“‘Do not be afraid, Mary, for you have found favor with God. Behold, you will conceive in your womb and bear a son, and you shall name him Jesus.’” — Luke 1:30-31
Observed on March 25, the Feast of the Annunciation celebrates how the angel Gabriel brought Mary the news that she would bear the Savior. Mary responded with unhesitating trust in God’s providence: “Behold, I am the handmaid of the Lord. May it be done to me according to your word.”
As we reflect on her example of humility and obedience, we invite you to explore how the Annunciation is portrayed in the art of the Basilica.
The Annunciation Chapel
The Annunciation Chapel in the Great Upper Church portrays the Annunciation in shimmering gold mosaic tile alongside the other Joyful Mysteries. This moment is depicted with the Old Testament parallel of Moses and the burning bush, where Moses is charged with saving his people. The text in the chapel reads, “The Word became flesh and dwelt among us,” from John 1:14, highlighting how God came to save us just as He called Moses to save the Israelites.
The Rosary Walk and Garden
The Rosary Walk and Garden depicts all the mysteries of the Rosary, including the Annunciation, in vibrant blue and gold mosaic. Dressed in white, Mary bows her head before the angel Gabriel as he raises a hand to bless her.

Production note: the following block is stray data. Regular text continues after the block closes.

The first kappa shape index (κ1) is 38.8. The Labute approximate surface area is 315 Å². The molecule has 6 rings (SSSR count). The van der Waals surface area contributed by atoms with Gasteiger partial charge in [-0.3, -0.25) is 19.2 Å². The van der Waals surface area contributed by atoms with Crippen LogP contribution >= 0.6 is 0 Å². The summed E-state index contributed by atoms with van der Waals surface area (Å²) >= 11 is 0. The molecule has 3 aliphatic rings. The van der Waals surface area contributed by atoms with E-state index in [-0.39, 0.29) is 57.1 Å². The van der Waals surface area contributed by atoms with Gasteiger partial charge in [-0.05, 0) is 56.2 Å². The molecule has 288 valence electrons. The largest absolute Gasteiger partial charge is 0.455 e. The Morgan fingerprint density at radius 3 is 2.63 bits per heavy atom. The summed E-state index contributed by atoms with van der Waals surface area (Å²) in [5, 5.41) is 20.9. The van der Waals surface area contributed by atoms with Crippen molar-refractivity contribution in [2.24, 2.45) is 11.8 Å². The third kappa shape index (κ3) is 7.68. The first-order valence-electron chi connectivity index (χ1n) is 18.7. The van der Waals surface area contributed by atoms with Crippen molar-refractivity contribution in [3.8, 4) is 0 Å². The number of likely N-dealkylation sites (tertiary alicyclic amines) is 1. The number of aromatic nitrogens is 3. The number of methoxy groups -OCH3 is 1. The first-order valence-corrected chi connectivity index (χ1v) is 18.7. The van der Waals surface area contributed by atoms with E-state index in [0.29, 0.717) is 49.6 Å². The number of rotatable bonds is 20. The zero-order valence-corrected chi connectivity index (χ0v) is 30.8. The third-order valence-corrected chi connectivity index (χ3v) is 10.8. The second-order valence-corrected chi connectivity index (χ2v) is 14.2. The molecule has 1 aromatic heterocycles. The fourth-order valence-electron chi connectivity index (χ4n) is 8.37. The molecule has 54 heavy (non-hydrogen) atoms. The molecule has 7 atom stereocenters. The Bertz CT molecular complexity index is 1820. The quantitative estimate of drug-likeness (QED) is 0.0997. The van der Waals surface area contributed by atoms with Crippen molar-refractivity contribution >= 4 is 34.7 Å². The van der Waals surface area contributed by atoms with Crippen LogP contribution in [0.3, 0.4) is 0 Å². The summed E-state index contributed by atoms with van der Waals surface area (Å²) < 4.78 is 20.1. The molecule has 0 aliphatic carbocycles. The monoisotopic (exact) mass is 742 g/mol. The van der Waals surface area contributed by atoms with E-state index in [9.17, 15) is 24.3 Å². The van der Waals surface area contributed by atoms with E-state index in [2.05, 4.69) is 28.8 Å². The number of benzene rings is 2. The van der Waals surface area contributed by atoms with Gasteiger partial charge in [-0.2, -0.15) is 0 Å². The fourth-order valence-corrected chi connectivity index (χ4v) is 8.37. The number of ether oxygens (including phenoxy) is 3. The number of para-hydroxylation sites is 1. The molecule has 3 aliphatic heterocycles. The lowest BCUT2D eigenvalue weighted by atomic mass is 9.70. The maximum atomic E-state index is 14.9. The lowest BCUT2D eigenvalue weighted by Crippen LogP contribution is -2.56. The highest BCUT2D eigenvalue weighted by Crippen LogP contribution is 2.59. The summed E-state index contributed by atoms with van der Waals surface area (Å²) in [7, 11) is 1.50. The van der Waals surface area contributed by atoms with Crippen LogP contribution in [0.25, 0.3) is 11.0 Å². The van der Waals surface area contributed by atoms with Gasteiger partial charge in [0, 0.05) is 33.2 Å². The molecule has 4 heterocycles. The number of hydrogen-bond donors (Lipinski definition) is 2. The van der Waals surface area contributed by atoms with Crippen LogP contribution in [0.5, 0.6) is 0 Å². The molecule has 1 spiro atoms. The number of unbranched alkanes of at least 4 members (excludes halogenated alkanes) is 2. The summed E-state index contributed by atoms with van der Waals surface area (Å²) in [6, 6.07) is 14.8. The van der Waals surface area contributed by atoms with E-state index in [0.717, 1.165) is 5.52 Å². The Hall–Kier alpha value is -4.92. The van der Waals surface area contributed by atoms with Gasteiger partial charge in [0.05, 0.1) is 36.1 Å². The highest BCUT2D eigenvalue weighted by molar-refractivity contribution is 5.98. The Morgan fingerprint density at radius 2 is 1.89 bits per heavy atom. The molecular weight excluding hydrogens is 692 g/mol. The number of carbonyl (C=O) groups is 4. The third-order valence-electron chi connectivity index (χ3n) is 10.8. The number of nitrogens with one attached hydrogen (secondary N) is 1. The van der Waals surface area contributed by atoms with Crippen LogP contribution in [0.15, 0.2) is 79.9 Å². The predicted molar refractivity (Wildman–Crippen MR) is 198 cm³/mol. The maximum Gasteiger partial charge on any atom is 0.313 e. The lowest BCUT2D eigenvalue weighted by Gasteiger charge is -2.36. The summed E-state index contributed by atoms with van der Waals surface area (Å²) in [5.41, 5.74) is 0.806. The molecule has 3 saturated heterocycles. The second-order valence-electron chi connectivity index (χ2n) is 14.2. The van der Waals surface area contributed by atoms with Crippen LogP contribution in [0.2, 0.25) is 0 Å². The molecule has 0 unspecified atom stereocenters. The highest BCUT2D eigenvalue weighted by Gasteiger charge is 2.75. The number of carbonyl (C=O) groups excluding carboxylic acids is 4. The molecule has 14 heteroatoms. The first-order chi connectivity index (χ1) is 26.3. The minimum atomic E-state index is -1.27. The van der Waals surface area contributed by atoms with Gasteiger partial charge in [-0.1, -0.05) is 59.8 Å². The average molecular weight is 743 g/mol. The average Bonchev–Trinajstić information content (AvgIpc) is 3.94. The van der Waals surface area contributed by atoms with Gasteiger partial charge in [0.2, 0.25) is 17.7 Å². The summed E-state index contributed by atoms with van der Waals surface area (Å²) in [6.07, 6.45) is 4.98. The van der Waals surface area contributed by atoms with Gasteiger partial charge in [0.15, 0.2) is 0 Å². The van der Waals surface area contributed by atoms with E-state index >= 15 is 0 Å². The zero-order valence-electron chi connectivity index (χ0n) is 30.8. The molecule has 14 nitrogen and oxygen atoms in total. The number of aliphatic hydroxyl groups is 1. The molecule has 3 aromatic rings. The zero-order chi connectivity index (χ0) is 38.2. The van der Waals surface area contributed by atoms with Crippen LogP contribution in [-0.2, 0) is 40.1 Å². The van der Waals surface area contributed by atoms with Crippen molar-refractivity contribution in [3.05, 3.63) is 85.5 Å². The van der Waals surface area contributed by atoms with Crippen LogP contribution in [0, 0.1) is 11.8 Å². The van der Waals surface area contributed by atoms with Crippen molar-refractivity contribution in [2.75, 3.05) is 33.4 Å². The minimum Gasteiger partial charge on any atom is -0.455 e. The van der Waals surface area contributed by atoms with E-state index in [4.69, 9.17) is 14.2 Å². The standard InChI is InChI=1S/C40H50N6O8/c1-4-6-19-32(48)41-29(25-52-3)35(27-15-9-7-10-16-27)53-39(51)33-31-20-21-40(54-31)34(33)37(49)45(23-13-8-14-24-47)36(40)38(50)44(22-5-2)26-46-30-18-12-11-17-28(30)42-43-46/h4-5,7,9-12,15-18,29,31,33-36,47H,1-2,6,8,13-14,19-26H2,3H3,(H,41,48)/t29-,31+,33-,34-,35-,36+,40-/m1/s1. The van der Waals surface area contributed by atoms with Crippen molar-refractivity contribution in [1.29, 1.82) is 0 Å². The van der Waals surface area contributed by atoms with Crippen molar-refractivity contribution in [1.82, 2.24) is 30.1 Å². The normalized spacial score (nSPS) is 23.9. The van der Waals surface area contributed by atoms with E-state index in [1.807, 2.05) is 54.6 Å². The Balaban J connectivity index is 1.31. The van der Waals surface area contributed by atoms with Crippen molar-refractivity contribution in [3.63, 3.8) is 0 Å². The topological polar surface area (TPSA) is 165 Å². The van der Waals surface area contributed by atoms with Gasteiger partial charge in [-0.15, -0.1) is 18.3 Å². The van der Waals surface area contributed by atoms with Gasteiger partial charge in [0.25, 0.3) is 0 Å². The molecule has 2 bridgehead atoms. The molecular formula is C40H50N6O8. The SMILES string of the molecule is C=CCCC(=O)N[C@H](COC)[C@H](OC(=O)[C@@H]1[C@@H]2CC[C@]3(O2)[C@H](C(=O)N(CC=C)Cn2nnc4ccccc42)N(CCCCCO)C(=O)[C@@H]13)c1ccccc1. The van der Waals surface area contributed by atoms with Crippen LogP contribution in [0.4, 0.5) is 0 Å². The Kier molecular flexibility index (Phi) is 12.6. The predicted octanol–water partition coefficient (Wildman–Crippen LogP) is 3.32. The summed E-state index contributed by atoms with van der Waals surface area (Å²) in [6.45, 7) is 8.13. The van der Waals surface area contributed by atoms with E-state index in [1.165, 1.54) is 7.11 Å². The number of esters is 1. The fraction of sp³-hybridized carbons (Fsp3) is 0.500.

In the South Façade, the Annunciation is portrayed in ornately carved marble relief. Arched above the scene is the text, “O Mary Immaculate, be thou our mother,” while below are the words of the angel Gabriel, “Hail Mary, full of grace, the Lord is with thee.”
The Incarnation Dome
Measuring 3,708 square feet, the Incarnation Dome mosaic depicts four events related to Jesus’ incarnation: the Annunciation, the Nativity, the Wedding Feast at Cana, and the Transfiguration. The base of the dome is encircled with the passage from John 1:14:
And the Word became flesh and made his dwelling among us, and we saw his glory, the glory as of the Father’s only Son, full of grace and of truth.
Mother of Perpetual Help Chapel
One of the oldest and most beloved Marian traditions, Our Mother of Perpetual Help dates back to 1495. The chapel at the Basilica features a mosaic reproduction of the icon, while above, a stained glass window portrays the Annunciation, along with the words of the angel Gabriel: “Hail Mary, full of grace, the Lord is with thee.”
Rohling, Geraldine M. , PhD, MAEd. The Basilica of the National Shrine of the Immaculate Conception: Guide and Tour Book. Washington, D.C.: Basilica of the National Shrine of the Immaculate Conception, 2018.